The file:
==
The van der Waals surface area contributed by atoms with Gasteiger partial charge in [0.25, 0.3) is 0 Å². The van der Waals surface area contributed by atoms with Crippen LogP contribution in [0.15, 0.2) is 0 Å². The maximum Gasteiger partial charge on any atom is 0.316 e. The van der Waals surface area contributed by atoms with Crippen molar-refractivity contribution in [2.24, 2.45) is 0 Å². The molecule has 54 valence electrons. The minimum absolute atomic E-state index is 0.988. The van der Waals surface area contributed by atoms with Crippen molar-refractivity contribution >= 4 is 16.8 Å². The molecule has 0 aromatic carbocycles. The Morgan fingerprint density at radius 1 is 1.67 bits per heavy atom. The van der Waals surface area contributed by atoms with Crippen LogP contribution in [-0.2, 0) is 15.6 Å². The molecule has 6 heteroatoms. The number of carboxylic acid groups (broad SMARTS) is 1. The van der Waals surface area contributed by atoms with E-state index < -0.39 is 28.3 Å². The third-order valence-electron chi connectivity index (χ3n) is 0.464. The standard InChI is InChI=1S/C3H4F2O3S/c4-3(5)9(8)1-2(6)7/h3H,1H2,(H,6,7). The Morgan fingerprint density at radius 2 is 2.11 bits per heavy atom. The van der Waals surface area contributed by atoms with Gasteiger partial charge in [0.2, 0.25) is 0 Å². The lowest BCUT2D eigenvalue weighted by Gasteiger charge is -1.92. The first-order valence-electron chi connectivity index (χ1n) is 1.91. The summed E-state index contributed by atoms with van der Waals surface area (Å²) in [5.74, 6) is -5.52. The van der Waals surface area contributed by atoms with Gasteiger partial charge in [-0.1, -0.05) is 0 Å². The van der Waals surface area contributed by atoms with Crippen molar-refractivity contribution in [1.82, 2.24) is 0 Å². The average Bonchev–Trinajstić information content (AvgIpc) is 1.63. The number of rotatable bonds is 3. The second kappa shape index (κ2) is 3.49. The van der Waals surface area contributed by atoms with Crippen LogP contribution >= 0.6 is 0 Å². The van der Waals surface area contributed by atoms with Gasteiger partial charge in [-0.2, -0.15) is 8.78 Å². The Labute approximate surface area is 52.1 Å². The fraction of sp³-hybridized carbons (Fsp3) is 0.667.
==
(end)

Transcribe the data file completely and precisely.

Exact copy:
The van der Waals surface area contributed by atoms with Gasteiger partial charge in [0.25, 0.3) is 0 Å². The van der Waals surface area contributed by atoms with Crippen LogP contribution in [0.15, 0.2) is 0 Å². The maximum Gasteiger partial charge on any atom is 0.316 e. The van der Waals surface area contributed by atoms with Crippen molar-refractivity contribution in [2.24, 2.45) is 0 Å². The molecule has 54 valence electrons. The minimum absolute atomic E-state index is 0.988. The van der Waals surface area contributed by atoms with Crippen molar-refractivity contribution >= 4 is 16.8 Å². The molecule has 0 aromatic carbocycles. The Morgan fingerprint density at radius 1 is 1.67 bits per heavy atom. The van der Waals surface area contributed by atoms with Crippen LogP contribution in [-0.2, 0) is 15.6 Å². The molecule has 6 heteroatoms. The number of carboxylic acid groups (broad SMARTS) is 1. The van der Waals surface area contributed by atoms with E-state index < -0.39 is 28.3 Å². The third-order valence-electron chi connectivity index (χ3n) is 0.464. The standard InChI is InChI=1S/C3H4F2O3S/c4-3(5)9(8)1-2(6)7/h3H,1H2,(H,6,7). The Morgan fingerprint density at radius 2 is 2.11 bits per heavy atom. The van der Waals surface area contributed by atoms with Gasteiger partial charge in [0.2, 0.25) is 0 Å². The lowest BCUT2D eigenvalue weighted by Gasteiger charge is -1.92. The first-order valence-electron chi connectivity index (χ1n) is 1.91. The summed E-state index contributed by atoms with van der Waals surface area (Å²) in [5.74, 6) is -5.52. The van der Waals surface area contributed by atoms with Gasteiger partial charge in [-0.1, -0.05) is 0 Å². The van der Waals surface area contributed by atoms with Crippen molar-refractivity contribution in [1.82, 2.24) is 0 Å². The average Bonchev–Trinajstić information content (AvgIpc) is 1.63. The number of rotatable bonds is 3. The second kappa shape index (κ2) is 3.49. The van der Waals surface area contributed by atoms with Crippen LogP contribution >= 0.6 is 0 Å². The van der Waals surface area contributed by atoms with Gasteiger partial charge in [-0.2, -0.15) is 8.78 Å². The Labute approximate surface area is 52.1 Å². The fraction of sp³-hybridized carbons (Fsp3) is 0.667.